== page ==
Who’s watching the store when you’re not? A better question might be, “What’s the best way for us to watch it, given the fact that liability is sky high and the number of high- and low-tech security options from digital video to fingerprint and facial scanners, software, policies and procedures, locks, codes, and training programs is greater than ever before?”
Indeed, restaurant and bar operators have more weapons at their disposal in the war on crime than ever before so many, in fact, that some security experts are warning that the greatest danger to any operation may be the operator’s lack of motivation to secure it.
Ralph Witherspoon, the owner of Witherspoon Security Consulting in Cleveland, OH, and a 30-year veteran of the field, sees food and beverage operators as being more willing to spend time and money on security. There is, in his view, “a wider acceptance by some owner/operators that they need to employ some of the measures that are already there. There are various types of access controls… because of the potential negative publicity and legal liability. There is probably also a greater understanding that there have been too many cases of trying to skimp and bypass things like fire regulations and safety measures.”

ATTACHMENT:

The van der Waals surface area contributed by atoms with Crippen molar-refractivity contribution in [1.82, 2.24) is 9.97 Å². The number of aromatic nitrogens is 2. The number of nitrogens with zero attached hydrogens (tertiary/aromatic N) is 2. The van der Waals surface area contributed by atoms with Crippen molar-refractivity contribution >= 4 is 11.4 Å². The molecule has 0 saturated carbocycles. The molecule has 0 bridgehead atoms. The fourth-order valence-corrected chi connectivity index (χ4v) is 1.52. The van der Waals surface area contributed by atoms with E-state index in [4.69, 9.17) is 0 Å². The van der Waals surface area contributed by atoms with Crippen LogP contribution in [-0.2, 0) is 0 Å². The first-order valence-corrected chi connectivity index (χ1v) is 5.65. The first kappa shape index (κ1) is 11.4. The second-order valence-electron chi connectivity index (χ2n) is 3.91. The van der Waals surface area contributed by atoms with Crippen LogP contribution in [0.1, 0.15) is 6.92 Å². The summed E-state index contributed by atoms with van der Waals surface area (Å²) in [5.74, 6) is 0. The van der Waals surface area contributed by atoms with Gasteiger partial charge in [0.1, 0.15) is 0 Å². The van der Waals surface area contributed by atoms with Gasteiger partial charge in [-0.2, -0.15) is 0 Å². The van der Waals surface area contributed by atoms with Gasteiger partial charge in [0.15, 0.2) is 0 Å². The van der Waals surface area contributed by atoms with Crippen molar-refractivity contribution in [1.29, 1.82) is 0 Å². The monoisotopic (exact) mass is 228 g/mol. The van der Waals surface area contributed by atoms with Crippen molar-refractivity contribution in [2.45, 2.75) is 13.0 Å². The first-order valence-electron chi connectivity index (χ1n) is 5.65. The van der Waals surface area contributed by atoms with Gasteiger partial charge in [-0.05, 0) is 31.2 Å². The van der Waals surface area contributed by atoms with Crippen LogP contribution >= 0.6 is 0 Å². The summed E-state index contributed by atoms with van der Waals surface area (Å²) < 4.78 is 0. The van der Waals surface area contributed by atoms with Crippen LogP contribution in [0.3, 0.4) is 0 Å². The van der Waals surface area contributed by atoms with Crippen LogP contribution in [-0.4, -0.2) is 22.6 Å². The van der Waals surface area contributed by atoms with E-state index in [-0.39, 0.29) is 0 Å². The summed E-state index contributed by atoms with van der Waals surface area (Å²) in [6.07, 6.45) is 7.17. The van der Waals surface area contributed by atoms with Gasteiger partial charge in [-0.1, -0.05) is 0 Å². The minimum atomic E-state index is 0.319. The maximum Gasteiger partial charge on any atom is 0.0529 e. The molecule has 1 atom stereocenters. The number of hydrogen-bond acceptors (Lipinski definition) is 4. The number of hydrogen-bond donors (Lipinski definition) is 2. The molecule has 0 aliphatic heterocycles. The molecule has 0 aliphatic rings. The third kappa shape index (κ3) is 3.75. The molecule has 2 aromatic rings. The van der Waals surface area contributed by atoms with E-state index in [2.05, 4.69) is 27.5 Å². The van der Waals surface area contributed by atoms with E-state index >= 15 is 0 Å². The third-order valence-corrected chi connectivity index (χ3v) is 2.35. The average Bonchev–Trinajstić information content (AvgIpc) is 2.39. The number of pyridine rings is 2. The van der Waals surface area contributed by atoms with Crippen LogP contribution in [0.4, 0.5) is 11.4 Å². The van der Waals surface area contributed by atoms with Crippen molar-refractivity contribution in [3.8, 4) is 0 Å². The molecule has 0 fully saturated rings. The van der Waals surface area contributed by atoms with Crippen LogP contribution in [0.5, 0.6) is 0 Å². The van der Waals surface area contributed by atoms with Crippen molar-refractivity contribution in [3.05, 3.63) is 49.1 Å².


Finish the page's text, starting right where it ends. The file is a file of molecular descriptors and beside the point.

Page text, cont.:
Whatever the approach, Witherspoon concludes, an operator “has to do it on an ongoing basis. He can’t say, ‘I’ll check it for a couple of weeks and if everything looks okay it’ll go away.'”
But where there is the will, fortunately, the way is more effective than ever before.
MORE THAN VIDEO
As in so many other areas of life, video cameras are becoming increasingly ubiquitous, and a significant tool in restaurant and bar security.